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The Neurobiology of the Self

Biologists are beginning to tease out how the brain gives rise to a constant sense of being oneself
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The most obvious thing about yourself is your self. "You look down at your body and know it's yours," says Todd Heatherton, a psychologist at Dartmouth University. "You know it's your hand you're controlling when you reach out. When you have memories, you know that they are yours and not someone else's. When you wake up in the morning, you don't have to interrogate yourself for a long time about who you are."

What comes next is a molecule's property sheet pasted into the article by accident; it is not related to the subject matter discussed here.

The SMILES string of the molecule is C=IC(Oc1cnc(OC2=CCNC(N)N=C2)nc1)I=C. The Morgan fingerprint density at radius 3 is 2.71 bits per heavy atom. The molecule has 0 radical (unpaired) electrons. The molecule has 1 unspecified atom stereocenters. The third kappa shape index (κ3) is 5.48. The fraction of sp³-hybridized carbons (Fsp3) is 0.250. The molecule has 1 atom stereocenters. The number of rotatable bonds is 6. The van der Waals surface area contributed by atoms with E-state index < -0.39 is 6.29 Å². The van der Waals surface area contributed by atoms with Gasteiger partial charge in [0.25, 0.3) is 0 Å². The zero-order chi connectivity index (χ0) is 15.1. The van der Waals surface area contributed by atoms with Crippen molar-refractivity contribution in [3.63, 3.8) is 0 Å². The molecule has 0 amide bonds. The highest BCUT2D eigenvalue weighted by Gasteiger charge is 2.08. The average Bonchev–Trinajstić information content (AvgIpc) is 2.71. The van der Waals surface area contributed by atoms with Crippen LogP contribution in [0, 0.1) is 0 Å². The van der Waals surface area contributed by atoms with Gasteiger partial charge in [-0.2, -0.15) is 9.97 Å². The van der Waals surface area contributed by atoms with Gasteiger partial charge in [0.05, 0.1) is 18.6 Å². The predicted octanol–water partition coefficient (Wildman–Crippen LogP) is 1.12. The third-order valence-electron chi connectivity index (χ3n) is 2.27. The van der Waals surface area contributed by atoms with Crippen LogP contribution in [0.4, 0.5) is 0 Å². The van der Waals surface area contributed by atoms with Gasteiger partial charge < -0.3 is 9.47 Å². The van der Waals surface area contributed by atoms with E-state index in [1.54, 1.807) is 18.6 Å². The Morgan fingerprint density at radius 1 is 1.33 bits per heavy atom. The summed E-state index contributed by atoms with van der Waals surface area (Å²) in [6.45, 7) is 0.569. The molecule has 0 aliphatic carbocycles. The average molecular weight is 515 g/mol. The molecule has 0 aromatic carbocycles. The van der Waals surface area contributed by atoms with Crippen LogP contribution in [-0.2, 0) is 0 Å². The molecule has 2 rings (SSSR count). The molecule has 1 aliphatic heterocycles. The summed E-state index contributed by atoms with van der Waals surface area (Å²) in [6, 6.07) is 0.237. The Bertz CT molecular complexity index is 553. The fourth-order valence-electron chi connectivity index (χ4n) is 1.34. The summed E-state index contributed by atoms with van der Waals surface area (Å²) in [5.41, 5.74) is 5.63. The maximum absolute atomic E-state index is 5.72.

The self may be obvious, but it is also an enigma. Heatherton himself shied away from direct study of it for years, even though he had been exploring self-control, self-esteem and other related issues since graduate school. "My interests were all around the self but not around the philosophical issue of what is the self," he explains. "I avoided speculations about what it means. Or I tried to, anyway."

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